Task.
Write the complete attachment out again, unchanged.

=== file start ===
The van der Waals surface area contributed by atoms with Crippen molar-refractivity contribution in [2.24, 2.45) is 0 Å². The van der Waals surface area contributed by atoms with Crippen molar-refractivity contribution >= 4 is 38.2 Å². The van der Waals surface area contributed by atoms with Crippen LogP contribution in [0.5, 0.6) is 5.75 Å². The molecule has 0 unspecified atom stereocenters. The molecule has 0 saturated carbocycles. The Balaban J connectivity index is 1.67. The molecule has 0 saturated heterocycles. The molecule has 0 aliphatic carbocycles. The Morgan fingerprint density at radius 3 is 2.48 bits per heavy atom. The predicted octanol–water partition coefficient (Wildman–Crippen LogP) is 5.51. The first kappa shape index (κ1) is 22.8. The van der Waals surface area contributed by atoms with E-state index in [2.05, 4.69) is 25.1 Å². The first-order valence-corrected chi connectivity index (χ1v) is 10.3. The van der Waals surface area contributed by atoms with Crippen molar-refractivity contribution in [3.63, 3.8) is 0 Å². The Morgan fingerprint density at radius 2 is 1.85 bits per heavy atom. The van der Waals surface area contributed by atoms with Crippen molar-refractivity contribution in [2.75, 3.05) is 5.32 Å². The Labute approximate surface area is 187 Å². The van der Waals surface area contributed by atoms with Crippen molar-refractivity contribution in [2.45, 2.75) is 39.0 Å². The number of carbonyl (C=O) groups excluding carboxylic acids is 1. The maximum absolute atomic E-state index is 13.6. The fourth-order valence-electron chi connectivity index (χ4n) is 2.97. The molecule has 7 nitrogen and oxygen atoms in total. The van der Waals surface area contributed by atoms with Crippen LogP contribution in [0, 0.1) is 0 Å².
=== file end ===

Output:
The van der Waals surface area contributed by atoms with Crippen molar-refractivity contribution in [2.24, 2.45) is 0 Å². The van der Waals surface area contributed by atoms with Crippen molar-refractivity contribution >= 4 is 38.2 Å². The van der Waals surface area contributed by atoms with Crippen LogP contribution in [0.5, 0.6) is 5.75 Å². The molecule has 0 unspecified atom stereocenters. The molecule has 0 saturated carbocycles. The Balaban J connectivity index is 1.67. The molecule has 0 saturated heterocycles. The molecule has 0 aliphatic carbocycles. The Morgan fingerprint density at radius 3 is 2.48 bits per heavy atom. The predicted octanol–water partition coefficient (Wildman–Crippen LogP) is 5.51. The first kappa shape index (κ1) is 22.8. The van der Waals surface area contributed by atoms with E-state index in [2.05, 4.69) is 25.1 Å². The first-order valence-corrected chi connectivity index (χ1v) is 10.3. The van der Waals surface area contributed by atoms with Crippen molar-refractivity contribution in [3.63, 3.8) is 0 Å². The Morgan fingerprint density at radius 2 is 1.85 bits per heavy atom. The van der Waals surface area contributed by atoms with Crippen molar-refractivity contribution in [2.75, 3.05) is 5.32 Å². The Labute approximate surface area is 187 Å². The van der Waals surface area contributed by atoms with Crippen molar-refractivity contribution in [2.45, 2.75) is 39.0 Å². The number of carbonyl (C=O) groups excluding carboxylic acids is 1. The maximum absolute atomic E-state index is 13.6. The fourth-order valence-electron chi connectivity index (χ4n) is 2.97. The molecule has 7 nitrogen and oxygen atoms in total. The van der Waals surface area contributed by atoms with Crippen LogP contribution in [0, 0.1) is 0 Å².